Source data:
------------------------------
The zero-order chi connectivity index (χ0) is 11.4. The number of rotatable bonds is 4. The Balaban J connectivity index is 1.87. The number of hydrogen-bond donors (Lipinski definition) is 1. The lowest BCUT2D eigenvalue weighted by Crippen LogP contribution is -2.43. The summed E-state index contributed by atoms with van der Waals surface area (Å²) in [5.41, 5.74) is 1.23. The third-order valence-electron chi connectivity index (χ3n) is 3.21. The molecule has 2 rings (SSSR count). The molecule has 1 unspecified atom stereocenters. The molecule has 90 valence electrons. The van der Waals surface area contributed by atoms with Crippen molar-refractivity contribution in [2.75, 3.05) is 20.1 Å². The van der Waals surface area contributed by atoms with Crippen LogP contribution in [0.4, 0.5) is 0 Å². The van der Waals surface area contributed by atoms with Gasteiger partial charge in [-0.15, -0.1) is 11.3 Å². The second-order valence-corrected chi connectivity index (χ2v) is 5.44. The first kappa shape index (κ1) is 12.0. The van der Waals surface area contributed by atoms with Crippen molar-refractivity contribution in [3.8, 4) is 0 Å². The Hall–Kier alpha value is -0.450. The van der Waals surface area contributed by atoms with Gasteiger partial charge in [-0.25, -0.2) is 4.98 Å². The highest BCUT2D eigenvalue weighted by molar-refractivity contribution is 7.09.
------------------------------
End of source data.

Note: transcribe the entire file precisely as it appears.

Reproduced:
The zero-order chi connectivity index (χ0) is 11.4. The number of rotatable bonds is 4. The Balaban J connectivity index is 1.87. The number of hydrogen-bond donors (Lipinski definition) is 1. The lowest BCUT2D eigenvalue weighted by Crippen LogP contribution is -2.43. The summed E-state index contributed by atoms with van der Waals surface area (Å²) in [5.41, 5.74) is 1.23. The third-order valence-electron chi connectivity index (χ3n) is 3.21. The molecule has 2 rings (SSSR count). The molecule has 1 unspecified atom stereocenters. The molecule has 90 valence electrons. The van der Waals surface area contributed by atoms with Crippen molar-refractivity contribution in [2.75, 3.05) is 20.1 Å². The van der Waals surface area contributed by atoms with Crippen LogP contribution in [0.4, 0.5) is 0 Å². The van der Waals surface area contributed by atoms with Gasteiger partial charge in [-0.15, -0.1) is 11.3 Å². The second-order valence-corrected chi connectivity index (χ2v) is 5.44. The first kappa shape index (κ1) is 12.0. The van der Waals surface area contributed by atoms with Crippen molar-refractivity contribution in [3.8, 4) is 0 Å². The Hall–Kier alpha value is -0.450. The van der Waals surface area contributed by atoms with Gasteiger partial charge in [-0.25, -0.2) is 4.98 Å². The highest BCUT2D eigenvalue weighted by molar-refractivity contribution is 7.09.